Big Oil company won't drill in 2014, following Shell's lead
The Arctic is home to a rich variety of marine life, such as beluga whales. Chukchi Sea, Alaska. (Florian Schulz / visionsofthewild.com)
The Arctic Ocean got a reprieve and Big Oil got its latest reality check, today, when ConocoPhillips admitted it's not ready to drill in the Arctic Ocean. After Shell’s summer of accidents and near-misses, a blistering report from the Department of Interior, and now ConocoPhillips’ admission, it is time for the Obama administration to recognize our country’s Arctic offshore oil and gas program was premature. The administration’s “all of the above” energy policy is ignoring the uniqueness of the Arctic region and failing to appreciate the harsh conditions Big Oil will have to be able to endure to drill for oil in Arctic Ocean.
The administration must re-evaluate whether the oil industry should be drilling in the Arctic Ocean and, if so, what are the new standards that should govern those decisions. Big Oil’s initial operations were unimpressive and too much is at stake. The Arctic Ocean remains one of the most pristine and least understood portions of the planet. A significant accident or spill in the remote and inhospitable Alaskan Arctic could have catastrophic consequences on fragile ecosystems and the people who depend on the ocean for subsistence.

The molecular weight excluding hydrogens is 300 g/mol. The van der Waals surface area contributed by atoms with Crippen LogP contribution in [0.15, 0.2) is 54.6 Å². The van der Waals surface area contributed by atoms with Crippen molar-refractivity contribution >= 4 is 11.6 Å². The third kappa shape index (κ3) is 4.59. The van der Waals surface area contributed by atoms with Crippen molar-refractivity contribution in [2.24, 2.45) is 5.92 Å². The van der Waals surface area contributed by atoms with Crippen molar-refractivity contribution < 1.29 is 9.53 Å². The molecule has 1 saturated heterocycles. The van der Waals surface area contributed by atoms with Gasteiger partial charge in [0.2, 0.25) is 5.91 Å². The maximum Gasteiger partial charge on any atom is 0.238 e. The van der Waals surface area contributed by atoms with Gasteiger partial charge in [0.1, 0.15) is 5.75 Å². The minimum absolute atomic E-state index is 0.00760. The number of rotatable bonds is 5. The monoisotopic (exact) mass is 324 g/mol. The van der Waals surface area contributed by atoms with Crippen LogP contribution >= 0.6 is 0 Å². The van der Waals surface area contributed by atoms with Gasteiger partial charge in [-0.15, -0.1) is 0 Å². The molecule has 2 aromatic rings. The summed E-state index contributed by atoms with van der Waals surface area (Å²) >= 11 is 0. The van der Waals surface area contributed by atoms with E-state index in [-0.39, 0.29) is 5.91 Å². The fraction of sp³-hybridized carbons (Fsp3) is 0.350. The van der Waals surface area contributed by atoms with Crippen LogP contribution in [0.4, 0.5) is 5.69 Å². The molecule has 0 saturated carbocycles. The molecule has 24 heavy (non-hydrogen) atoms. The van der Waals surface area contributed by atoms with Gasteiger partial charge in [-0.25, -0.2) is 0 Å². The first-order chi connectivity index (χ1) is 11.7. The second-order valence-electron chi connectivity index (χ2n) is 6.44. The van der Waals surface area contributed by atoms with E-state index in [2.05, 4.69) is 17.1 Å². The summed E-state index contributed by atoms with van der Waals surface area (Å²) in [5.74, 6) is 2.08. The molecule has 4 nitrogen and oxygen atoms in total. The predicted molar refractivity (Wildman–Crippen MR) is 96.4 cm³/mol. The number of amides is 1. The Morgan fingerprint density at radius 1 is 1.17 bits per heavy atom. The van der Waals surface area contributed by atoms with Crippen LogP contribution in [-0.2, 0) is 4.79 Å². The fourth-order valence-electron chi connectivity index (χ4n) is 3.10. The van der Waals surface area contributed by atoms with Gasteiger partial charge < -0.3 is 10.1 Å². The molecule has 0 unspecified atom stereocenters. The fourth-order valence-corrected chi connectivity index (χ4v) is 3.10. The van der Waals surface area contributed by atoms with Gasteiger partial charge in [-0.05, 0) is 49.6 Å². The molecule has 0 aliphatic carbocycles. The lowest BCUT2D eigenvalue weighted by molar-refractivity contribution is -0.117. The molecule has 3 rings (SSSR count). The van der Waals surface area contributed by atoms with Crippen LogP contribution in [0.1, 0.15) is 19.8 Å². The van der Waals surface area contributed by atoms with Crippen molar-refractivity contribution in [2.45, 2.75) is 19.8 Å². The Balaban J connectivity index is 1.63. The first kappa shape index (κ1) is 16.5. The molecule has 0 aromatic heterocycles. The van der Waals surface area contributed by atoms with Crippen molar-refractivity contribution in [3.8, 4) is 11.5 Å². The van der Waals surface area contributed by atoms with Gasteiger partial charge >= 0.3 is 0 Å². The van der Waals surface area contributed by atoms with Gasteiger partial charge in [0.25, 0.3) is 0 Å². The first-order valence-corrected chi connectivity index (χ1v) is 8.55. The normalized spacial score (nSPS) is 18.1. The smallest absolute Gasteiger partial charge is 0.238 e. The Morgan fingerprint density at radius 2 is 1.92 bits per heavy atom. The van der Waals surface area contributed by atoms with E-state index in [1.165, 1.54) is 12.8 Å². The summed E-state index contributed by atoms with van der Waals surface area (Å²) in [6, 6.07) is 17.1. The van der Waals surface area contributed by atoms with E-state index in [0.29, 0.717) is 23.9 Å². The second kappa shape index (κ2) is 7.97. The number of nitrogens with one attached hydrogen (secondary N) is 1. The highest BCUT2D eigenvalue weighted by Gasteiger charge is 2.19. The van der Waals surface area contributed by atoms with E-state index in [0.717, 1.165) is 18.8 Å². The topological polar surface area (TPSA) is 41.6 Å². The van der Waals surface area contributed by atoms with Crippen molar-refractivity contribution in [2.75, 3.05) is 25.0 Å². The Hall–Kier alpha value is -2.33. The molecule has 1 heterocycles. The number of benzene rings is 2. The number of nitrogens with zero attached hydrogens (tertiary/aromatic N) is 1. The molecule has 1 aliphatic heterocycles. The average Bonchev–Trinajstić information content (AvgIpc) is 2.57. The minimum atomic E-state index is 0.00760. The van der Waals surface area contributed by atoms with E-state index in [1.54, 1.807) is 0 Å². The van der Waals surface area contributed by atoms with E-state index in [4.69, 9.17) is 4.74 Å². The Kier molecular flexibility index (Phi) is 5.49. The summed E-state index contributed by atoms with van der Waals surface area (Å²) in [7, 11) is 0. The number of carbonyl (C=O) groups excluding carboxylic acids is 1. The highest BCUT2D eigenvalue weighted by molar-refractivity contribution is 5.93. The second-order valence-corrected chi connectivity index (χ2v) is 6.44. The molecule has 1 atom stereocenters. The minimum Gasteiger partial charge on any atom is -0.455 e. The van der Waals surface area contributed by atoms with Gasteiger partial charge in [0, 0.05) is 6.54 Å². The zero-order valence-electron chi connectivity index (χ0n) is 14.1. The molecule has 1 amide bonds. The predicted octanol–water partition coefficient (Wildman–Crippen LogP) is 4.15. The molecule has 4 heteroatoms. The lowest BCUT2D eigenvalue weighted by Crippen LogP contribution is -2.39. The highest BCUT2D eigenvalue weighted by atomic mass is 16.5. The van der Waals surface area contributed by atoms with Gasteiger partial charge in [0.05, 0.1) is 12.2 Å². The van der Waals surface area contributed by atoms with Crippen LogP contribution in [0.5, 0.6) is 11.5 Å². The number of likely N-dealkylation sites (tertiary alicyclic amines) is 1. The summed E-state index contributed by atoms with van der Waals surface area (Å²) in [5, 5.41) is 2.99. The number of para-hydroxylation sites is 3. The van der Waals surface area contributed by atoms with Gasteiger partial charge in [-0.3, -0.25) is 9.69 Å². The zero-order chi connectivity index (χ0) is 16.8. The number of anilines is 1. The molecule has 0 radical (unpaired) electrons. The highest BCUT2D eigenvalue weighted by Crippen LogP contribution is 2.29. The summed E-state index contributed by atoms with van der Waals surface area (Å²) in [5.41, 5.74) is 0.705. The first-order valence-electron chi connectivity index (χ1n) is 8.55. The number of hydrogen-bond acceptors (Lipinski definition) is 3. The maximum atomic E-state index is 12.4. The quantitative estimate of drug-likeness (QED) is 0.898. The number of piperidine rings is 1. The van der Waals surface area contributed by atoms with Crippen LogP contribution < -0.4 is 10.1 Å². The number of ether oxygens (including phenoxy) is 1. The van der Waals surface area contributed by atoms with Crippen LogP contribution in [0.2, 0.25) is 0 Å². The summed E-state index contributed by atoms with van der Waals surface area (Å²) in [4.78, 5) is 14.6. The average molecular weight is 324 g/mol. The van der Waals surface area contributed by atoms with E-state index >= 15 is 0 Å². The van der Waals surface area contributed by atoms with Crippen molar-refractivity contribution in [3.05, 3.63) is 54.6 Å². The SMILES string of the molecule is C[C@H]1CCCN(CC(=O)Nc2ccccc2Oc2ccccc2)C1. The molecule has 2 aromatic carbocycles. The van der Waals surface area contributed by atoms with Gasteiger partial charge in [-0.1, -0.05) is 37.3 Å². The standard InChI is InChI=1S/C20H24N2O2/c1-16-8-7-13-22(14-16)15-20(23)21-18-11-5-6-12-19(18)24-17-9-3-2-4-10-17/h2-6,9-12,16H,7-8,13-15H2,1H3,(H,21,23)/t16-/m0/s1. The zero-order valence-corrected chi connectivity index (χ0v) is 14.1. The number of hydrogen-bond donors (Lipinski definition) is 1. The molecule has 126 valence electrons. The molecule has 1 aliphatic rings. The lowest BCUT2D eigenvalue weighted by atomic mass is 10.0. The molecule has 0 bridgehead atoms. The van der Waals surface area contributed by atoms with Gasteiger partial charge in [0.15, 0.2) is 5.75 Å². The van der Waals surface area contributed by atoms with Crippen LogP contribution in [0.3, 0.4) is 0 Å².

Waves crash over the Kulluk
where it sits aground on the southeast side of Sitkalidak Island, AK, Jan. 1, 2013.
(PO3 Class Jonathan Klingenberg /U .S. Coast Guard)
ConocoPhillips’ announcement gives the administration time to take another look at the wisdom of drilling in the Arctic Ocean. Ultimately, the Department of Interior must accept responsibility for its own role in creating the environment that allowed Shell to rush ahead without adequate preparation, and ConocoPhillips’ proposal looks even worse. Shell’s huge drill rig, the Kulluk, was helpless as it listed on the rocks of an Alaskan island—even though it was designed to withstand the harsh weather and icy waters of the Arctic Ocean—but ConocoPhillips wants use a warm-water drilling rig, called a jack-up rig, to drill in the Arctic’s icy waters. These drill rigs perch on long, spidery legs that extend down to the ocean floor. It is hard to picture such a precarious rig withstanding summer ice floes the size of Manhattan or 35-foot waves and hurricane force winds. The potential for disaster is obvious.
Shell’s debacles and ConocoPhillips’ admission provide a convincing lesson that the waters off Alaska present unparalleled challenges and dangers during every phase of an offshore operation. The “all of the above,” drill-at-all cost mentality must change. The administration cannot continue down the path of reckless oil and gas activities that put the Arctic Ocean, its wildlife and its people at risk. It is time to promote a clean energy future and protect the pristine American Arctic waters from harmful industrial activities in the short term with a long-term focus of conservation based on the best available science.